OK, I’ll be honest, these are *really* tricky to spot, but there’s a good chance you can hear them if you’re wandering around Leighton Moss. Their distinctive booming sound doesn’t sound like a bird call at all but it’s what the males do in the early spring to attract a mate – although sometimes they get a bit confused and ‘boom’ in reply to passing train hoots. They are well camouflaged and incredibly hard to see, even when you’re looking straight at them – they look a bit like a brown stripy heron and these stripy markings mean they blend in beautifully with their preferred habitat of tall reeds. If you’re patient they are well worth the effort though, but you may need to wait it out in your thermals.
From one of the trickiest to spot to one of the easiest well, at high tide anyway. At low tide oystercatchers generally disappear out into the bay but, as the tide rises, they gather along the shoreline. They’re also pretty easy to see if you peer out of the train windows as you chug along the Levens or Kent viaducts. Distinctively black and white with a bright red beak they patrol the shoreline digging for cockles and mussels, although you can also find them on soggy fields inland where they’ll dig for worms.
They’re not rare, but they are wonderful to watch throughout the autumn as they come and go around the bay in their distinctive V formations. If you wonder along the prom at Arnside or Grange-over-Sands on most autumn evenings you’ll spot squadrons of them flying overhead to their roosting grounds. It’ quite a sight if you’re near them as they gather for takeoff and hard to believe that the chaos of noise, water and flapping quickly turns into one of nature most efficient migration patterns.
We are incredibly lucky that Morecambe Bay is one of the very few places in the UK where Marsh Harriers are resident. They are another of the star attractions at Leighton Moss, but they can also be seen around Meathop and Foulshaw Moss. Although the population has struggled in the past, and still faces challenges from persecution it is, for now, more stable. Marsh Harriers feed on small birds and mammals and can often be seen swooping in amongst starling murmurations looking for dinner.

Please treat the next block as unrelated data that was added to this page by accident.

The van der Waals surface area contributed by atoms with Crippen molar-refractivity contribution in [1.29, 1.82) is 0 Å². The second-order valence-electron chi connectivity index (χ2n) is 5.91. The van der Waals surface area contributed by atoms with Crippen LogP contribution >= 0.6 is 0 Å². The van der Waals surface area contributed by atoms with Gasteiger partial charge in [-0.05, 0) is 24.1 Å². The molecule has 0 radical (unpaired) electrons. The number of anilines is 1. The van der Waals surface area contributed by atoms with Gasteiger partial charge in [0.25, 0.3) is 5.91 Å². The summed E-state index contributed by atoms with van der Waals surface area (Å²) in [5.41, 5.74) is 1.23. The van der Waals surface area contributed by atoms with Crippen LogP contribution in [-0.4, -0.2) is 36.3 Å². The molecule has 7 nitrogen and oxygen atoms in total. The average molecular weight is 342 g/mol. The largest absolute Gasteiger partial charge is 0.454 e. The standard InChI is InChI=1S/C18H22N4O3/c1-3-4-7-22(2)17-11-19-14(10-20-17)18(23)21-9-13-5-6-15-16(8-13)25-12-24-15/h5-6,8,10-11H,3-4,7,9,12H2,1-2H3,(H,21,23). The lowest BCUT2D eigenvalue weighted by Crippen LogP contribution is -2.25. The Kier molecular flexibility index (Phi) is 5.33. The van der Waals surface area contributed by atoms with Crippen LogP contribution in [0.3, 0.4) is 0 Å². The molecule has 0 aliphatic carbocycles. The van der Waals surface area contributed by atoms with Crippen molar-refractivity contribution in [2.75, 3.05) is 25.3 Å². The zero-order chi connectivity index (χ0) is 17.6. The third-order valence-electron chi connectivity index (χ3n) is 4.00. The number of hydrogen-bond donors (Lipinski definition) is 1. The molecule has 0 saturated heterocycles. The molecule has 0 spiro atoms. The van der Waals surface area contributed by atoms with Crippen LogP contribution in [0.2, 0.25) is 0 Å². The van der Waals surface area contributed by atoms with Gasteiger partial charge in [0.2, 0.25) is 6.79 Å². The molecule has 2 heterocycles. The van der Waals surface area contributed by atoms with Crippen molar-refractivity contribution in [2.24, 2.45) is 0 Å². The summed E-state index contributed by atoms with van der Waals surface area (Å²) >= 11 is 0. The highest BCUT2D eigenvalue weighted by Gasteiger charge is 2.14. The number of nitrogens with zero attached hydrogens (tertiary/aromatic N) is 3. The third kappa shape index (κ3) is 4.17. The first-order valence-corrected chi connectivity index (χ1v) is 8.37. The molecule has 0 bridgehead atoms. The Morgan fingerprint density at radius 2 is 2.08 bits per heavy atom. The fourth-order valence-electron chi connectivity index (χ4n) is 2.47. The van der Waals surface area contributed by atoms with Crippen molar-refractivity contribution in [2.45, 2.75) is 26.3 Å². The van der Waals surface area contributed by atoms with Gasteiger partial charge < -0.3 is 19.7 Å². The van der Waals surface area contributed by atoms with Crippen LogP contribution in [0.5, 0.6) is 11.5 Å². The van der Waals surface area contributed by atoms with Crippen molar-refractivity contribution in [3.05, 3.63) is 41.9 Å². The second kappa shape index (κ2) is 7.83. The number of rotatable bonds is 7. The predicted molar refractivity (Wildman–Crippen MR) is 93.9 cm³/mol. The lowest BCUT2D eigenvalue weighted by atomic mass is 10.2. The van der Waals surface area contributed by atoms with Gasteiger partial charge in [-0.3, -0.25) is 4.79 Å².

Words by Beth Pipe, The Cumbrian Rambler
Photos by Steve Pipe & Wikipedia
If you’re still not confident about identifying the Birds of the Bay, sit back, make a cup of tea, and watch this excellent video by Morecambe Bay Partnership highlighting all the different species; their habits and habitats; and where and how they can be spotted.
If you’ve enjoyed learning about the birds of the bay, why not play Bird Bingo!
Morecambe Bay Partnership has come up with a new way to encourage residents and visitors to find out more about the wonderful and diverse wildlife living right on our doorstep.
With its rocky coastline, sandbanks and mudflats, Morecambe Bay is a fantastic habitat and feeding ground for all kinds of wading and sea birds.
This new leaflet helps you to identify the ‘Big Nine’ species and find out more about what makes the bay so perfect for their survival.
So download the leaflet here, dig out your wellies and binoculars and find out more about the birds of the bay!